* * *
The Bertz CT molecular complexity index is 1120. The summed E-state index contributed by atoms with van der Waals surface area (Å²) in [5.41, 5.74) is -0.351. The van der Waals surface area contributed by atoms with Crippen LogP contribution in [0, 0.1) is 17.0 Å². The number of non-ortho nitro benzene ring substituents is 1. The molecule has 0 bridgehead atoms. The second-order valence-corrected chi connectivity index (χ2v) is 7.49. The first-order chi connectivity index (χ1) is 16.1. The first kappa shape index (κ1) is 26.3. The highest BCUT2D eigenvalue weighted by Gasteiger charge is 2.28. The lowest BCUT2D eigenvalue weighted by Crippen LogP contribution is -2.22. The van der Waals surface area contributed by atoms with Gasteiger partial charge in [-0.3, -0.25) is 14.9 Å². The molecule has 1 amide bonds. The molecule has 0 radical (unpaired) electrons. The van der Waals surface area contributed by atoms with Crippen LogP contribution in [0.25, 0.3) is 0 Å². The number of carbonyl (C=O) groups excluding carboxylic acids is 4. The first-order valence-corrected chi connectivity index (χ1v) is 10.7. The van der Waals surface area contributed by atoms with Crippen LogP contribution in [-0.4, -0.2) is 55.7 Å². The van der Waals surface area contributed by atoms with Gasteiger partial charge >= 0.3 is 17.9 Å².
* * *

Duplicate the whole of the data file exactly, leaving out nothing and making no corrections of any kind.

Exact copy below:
The Bertz CT molecular complexity index is 1120. The summed E-state index contributed by atoms with van der Waals surface area (Å²) in [5.41, 5.74) is -0.351. The van der Waals surface area contributed by atoms with Crippen LogP contribution in [0, 0.1) is 17.0 Å². The number of non-ortho nitro benzene ring substituents is 1. The molecule has 0 bridgehead atoms. The second-order valence-corrected chi connectivity index (χ2v) is 7.49. The first-order chi connectivity index (χ1) is 16.1. The first kappa shape index (κ1) is 26.3. The highest BCUT2D eigenvalue weighted by Gasteiger charge is 2.28. The lowest BCUT2D eigenvalue weighted by Crippen LogP contribution is -2.22. The van der Waals surface area contributed by atoms with Gasteiger partial charge in [-0.3, -0.25) is 14.9 Å². The molecule has 1 amide bonds. The molecule has 0 radical (unpaired) electrons. The van der Waals surface area contributed by atoms with Crippen LogP contribution in [0.25, 0.3) is 0 Å². The number of carbonyl (C=O) groups excluding carboxylic acids is 4. The first-order valence-corrected chi connectivity index (χ1v) is 10.7. The van der Waals surface area contributed by atoms with Crippen LogP contribution in [-0.4, -0.2) is 55.7 Å². The van der Waals surface area contributed by atoms with Gasteiger partial charge >= 0.3 is 17.9 Å².